47 © 2014 W. W. Norton Co., Inc. Chapter Outline 12.1 The Solid State 12.2 Structures of Metals 12.3 Alloys 12.4 Metallic Bonds and Conduction Bands 12.5 Semiconductors 12.6 Salt Crystals: Ionic Solids 12.7 Structures of Nonmetals 12.8 Ceramics: Insulators to Superconductors Polymorphs of Silica Ionic Silicates From Clay to Ceramics Superconductors 12.9 X-ray Diffraction: How We Know Crystal Structures

48 © 2014 W. W. Norton Co., Inc. Silica – one of most abundant families of minerals in igneous rock. Polymorphs: Same empirical formulas but different crystal structures and properties Amorphous solids: Noncrystalline, disordered array of atoms, ions or particles in a solid state (e.g., glass) Silica: SiO 2

49 © 2014 W. W. Norton Co., Inc. Polymorphs of Silica Quartz: crystalline Obsidian: amorphous/glass

50 © 2014 W. W. Norton Co., Inc Chrysotile – an ionic silicate, one of principle forms of asbestos; (Si 2 O 5 2– ) n. Ionic Silicates

51 © 2014 W. W. Norton Co., Inc. Ionic silicates in which Al 3+ is the cation Example: Kaolinite (clay mineral) Aluminosilicates

52 © 2014 W. W. Norton Co., Inc. From Clay to Ceramics Ceramics: Solid aluminosilicates with high melting points Good thermal and electrical insulators Formed by heating of clays (e.g., kaolinite) (mullite)

53 © 2014 W. W. Norton Co., Inc. Superconductor : Material having zero resistance to flow of electric current. Critical temperature (T c ): Temperature below which a material becomes a superconductor. Superconducting alloys, like Nb 3 Sn, must be cooled to 20 K to remain superconducting Superconductors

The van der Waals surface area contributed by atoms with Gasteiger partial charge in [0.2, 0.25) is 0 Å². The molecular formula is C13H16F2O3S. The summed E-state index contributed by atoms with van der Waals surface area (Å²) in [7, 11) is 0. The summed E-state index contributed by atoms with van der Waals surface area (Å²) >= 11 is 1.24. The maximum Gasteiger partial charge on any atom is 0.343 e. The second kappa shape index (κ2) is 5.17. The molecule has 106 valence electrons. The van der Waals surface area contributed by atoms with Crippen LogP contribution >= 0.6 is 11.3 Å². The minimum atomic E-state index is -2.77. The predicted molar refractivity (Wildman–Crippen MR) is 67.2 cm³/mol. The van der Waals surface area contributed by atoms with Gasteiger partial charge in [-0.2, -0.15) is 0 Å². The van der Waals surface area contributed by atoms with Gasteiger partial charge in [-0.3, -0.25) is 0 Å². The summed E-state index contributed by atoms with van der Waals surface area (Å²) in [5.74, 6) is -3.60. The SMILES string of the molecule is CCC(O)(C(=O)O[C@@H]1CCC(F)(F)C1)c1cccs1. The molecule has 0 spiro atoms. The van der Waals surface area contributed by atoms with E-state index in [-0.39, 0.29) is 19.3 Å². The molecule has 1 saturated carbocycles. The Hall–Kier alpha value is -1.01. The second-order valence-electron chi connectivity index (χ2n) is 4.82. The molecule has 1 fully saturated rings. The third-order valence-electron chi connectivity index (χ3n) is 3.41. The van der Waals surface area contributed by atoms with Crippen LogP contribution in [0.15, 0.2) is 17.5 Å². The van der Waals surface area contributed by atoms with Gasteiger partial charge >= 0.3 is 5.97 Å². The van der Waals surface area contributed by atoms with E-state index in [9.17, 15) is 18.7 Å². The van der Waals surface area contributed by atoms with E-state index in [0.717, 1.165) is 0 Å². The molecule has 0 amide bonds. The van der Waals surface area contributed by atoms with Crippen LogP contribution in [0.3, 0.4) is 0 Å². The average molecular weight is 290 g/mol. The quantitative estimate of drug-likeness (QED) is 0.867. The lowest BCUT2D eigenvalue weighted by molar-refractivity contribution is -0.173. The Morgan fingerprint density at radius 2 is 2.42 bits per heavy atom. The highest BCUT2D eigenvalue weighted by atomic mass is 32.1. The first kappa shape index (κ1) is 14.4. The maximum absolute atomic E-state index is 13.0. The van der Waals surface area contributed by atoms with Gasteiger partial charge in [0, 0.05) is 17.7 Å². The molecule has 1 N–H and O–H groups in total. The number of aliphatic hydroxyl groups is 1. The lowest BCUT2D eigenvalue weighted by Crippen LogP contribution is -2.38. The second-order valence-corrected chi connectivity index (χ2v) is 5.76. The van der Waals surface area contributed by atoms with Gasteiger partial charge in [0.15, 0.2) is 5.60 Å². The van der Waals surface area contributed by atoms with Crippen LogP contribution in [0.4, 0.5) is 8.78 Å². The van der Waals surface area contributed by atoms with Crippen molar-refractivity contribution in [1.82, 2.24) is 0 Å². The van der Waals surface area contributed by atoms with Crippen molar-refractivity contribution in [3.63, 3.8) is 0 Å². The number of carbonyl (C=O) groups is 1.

54 © 2014 W. W. Norton Co., Inc. Yttrium-barium-copper (YBC) oxides: YBa 2 Cu 3 O 7 ceramic is superconducting at 77 K (just above liquid nitrogen’s b.p.) Current superconducting ceramics with critical temperatures ~ 133 K. Application: “Meissner effect” High-Temp. Superconductors

55 © 2014 W. W. Norton Co., Inc. Chapter Outline 12.1 The Solid State 12.2 Structures of Metals 12.3 Alloys 12.4 Metallic Bonds and Conduction Bands 12.5 Semiconductors 12.6 Salt Crystals: Ionic Solids 12.7 Structures of Nonmetals 12.8 Ceramics: Insulators to Superconductors 12.9 X-ray Diffraction: How We Know Crystal Structures

56 © 2014 W. W. Norton Co., Inc. X-ray diffraction (XRD): Technique for determining arrangement of atoms or ions in a crystal by analyzing the pattern that results when X-rays are scattered after bombarding the crystal. Bragg equation: n 2dsin  Where  = angle of diffraction of X-rays; d = spacing between layers of ions/atoms in a crystal X-ray Diffraction

57 © 2014 W. W. Norton Co., Inc. Structure Determination by XRD X-ray diffraction for quartz

58 © 2014 W. W. Norton Co., Inc. ChemTours: Chapter Click here to launch the ChemTours website